Interest in joining Oprah's club? Here are five things you need to know:
How does it work?
Weight Watchers is based on a SmartPoints system that you'll budget as you choose, according to the weight-loss plan's website. Foods are assigned specific points, which encourages you to make healthier choices such as eating more fruits, vegetables and lean protein and fewer sweets and unhealthy fats.
Points can roll over to the next day, and over 200 foods are assigned zero points, so you don't have to worry about tracking them. These include chicken, corn and eggs.
If you'd like to try Weight Watchers, you can join online and connect with other members. The plan still offers the in-person group meetings that it's well-known for, but, if you'd prefer to stick to the online version, you can.
Is exercise a part of the plan?
Weight Watchers added a fitness plan that allows you to track your activity on the plan's app and website. You'll be given a FitPoints goal for the week, and almost every activity earns points – even cleaning your house – so if you're new to exercising, you'll still be able to participate.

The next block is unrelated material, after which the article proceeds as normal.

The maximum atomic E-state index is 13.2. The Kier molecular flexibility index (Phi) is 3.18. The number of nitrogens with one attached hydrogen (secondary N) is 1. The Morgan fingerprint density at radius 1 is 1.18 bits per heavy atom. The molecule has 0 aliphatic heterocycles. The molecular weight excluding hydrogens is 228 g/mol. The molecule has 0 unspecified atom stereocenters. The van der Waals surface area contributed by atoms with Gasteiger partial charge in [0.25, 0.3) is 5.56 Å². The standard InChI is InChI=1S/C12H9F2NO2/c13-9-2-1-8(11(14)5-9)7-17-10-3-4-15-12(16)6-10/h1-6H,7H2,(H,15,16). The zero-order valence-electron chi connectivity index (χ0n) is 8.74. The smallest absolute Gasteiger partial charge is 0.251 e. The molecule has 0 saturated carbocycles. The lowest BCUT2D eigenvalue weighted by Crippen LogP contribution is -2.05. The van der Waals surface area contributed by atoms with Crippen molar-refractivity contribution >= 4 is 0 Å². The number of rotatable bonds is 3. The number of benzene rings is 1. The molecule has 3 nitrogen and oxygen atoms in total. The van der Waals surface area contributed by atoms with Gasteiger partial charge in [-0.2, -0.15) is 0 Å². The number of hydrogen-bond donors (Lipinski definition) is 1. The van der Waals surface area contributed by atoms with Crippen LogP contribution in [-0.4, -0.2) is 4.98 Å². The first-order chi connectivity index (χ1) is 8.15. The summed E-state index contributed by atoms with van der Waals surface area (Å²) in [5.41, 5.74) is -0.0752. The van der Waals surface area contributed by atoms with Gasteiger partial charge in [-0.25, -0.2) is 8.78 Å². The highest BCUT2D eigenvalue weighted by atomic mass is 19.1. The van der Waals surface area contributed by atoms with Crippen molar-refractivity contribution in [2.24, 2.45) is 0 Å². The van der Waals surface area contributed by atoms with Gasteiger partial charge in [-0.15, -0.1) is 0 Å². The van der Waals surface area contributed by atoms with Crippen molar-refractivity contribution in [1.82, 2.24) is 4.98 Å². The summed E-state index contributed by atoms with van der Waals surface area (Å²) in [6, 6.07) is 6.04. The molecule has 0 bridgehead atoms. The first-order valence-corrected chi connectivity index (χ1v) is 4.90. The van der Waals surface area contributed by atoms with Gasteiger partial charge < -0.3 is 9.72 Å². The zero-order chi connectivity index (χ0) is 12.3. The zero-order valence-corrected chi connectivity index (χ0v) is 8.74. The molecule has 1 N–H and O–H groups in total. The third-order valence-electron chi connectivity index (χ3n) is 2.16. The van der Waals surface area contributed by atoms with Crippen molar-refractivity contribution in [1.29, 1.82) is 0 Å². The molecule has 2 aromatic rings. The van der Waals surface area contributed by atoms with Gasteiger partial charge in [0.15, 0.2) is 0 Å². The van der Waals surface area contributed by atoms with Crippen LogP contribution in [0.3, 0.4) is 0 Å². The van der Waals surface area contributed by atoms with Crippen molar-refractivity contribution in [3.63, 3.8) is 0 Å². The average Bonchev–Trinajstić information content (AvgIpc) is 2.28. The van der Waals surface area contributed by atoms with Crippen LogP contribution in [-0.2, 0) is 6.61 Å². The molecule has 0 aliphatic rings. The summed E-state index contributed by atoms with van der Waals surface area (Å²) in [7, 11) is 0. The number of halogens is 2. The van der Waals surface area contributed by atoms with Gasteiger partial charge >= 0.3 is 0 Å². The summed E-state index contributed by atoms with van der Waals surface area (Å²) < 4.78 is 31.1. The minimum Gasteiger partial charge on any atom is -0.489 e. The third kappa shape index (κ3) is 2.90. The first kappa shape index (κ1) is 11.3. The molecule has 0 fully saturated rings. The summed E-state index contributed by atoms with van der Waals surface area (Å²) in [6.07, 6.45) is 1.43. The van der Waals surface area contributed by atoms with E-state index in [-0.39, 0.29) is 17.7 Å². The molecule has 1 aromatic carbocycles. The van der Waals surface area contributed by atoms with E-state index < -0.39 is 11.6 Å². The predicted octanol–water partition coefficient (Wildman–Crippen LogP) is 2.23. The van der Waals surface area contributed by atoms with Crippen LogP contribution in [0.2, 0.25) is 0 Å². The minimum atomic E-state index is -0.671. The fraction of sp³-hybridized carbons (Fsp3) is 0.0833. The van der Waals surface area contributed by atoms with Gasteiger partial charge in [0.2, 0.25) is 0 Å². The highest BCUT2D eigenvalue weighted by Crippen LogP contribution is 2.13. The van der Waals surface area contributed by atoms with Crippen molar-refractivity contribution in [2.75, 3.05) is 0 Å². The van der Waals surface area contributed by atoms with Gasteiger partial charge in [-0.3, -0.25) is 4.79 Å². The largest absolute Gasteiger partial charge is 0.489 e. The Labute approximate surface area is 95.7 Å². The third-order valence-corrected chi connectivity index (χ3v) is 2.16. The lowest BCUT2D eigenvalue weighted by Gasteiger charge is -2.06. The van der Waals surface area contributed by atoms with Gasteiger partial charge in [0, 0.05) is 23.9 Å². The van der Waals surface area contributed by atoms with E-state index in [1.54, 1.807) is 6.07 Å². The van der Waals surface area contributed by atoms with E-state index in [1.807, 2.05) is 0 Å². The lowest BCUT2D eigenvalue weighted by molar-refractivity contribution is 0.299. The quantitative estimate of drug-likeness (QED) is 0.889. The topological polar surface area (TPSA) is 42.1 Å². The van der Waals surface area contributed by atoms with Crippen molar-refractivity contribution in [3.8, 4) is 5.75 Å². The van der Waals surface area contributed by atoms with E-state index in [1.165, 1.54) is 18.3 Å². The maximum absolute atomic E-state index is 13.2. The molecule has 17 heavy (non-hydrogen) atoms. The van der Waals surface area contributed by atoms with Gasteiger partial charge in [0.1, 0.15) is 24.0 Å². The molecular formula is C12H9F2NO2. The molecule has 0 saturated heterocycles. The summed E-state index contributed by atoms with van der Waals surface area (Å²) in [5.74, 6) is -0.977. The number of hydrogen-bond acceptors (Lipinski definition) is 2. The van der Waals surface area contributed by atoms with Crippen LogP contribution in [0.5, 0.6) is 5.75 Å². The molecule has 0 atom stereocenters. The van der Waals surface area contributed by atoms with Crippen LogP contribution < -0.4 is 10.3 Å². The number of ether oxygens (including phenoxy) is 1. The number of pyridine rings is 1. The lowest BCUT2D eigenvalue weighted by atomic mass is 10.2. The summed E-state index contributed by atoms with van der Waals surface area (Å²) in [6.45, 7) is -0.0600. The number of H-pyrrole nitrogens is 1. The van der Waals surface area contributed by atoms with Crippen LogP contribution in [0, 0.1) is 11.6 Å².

How much weight can you expect to lose?
Weight Watchers says that people who follow the plan can expect to lose one to two pounds per week.
According to the Centers for Disease Control and Prevention, a slow, steady weight loss of a pound or two a week is a more successful long-term approach than losing weight more quickly.
What are the pros of Weight Watchers?
The program is effective and easy to follow, and dieters who followed Weight Watchers' plan lost more weight than people who tried to lose weight on their own, according to WebMD.
In fact, U.S. News & World Report named Weight Watchers the top weight loss diet in its evaluation of 38 popular diet plans. It also tied for the top spot as the easiest diet to follow.
And since it's so flexible, people who follow vegan or vegetarian diets can also participate in Weight Watchers.
What are its cons?
If you'd like to take full advantage of the program, it can be a bit costly, according to WebMD. But, the site says, the potential health benefits make it worth the cost.
A starter fee of $20 is sometimes charged, and online access starts at $3.84 a week with a subscription plan. Adding meetings costs an extra $8.84 a week, and personal coaching starts at $10.77 a week.